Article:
The Oka Crisis

Posted on January 3, 2013

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In 1990, Mohawk warriors masked their faces, took up arms, and defended their lands against the Canadian military. From Warrior Publications, “The Oka Crisis of 1990 involved the Mohawk territories of Kanehsatake/Oka & Kahnawake, both located near Montreal, Quebec. The standoff began with an armed police assault on a blockade at Kanehsatake on July 11, 1990, which saw one police officer shot dead in a brief exchange of gunfire. Following this, 2,000 police were mobilized, later replaced by 4,500 soldiers with tanks & APC’s, along with naval & air support… The armed warriors at both Kanehsatake & Kahnawake inspired widespread support & solidarity from Indigenous people throughout the country. Protests, occupations, blockades, & sabotage actions were carried out, an indication of the great potential for rebellion amongst Indigenous peoples.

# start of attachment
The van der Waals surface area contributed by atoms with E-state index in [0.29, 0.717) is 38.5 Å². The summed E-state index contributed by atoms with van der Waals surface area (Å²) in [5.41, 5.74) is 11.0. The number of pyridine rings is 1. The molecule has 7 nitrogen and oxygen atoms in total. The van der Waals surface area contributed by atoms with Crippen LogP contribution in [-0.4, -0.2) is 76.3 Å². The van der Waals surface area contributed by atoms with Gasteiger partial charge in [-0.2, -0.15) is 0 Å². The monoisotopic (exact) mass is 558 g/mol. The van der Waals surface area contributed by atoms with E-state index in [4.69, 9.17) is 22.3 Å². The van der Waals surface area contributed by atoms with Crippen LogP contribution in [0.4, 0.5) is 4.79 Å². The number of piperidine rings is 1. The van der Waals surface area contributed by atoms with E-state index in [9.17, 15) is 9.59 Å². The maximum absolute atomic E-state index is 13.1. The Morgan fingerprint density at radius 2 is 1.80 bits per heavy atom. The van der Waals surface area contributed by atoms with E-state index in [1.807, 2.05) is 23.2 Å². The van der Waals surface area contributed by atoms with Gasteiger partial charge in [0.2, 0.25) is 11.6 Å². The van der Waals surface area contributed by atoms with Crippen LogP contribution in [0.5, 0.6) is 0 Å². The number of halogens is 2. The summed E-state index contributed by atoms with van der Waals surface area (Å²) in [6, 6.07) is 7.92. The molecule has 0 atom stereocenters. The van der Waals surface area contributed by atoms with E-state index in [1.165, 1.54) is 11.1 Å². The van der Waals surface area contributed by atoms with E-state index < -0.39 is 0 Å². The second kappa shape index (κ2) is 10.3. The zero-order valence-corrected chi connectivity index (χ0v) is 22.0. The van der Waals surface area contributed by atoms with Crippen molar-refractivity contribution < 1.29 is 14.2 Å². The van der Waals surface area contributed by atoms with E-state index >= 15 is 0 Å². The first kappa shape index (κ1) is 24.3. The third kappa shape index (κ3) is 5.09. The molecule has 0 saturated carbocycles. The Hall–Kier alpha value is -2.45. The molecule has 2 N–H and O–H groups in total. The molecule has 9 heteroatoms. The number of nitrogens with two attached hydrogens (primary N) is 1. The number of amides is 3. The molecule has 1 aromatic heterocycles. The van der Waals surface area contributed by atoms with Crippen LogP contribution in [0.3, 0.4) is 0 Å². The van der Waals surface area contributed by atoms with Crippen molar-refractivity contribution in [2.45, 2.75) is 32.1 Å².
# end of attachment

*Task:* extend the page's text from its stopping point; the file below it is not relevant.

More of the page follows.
Mohawk warrior at Oka on an overturned police car.

Mohawk warrior at Oka on an overturned police car.

“This manifestation of unity & solidarity served to limit the use of lethal force by the government in ending the standoff. Overall, Oka had a profound effect on Indigenous peoples and was the single most important factor in re-inspiring our warrior spirit. The 77-day standoff also served as an example of Indigenous sovereignty, and the necessity of armed force to defend territory & people against violent aggression by external forces.”

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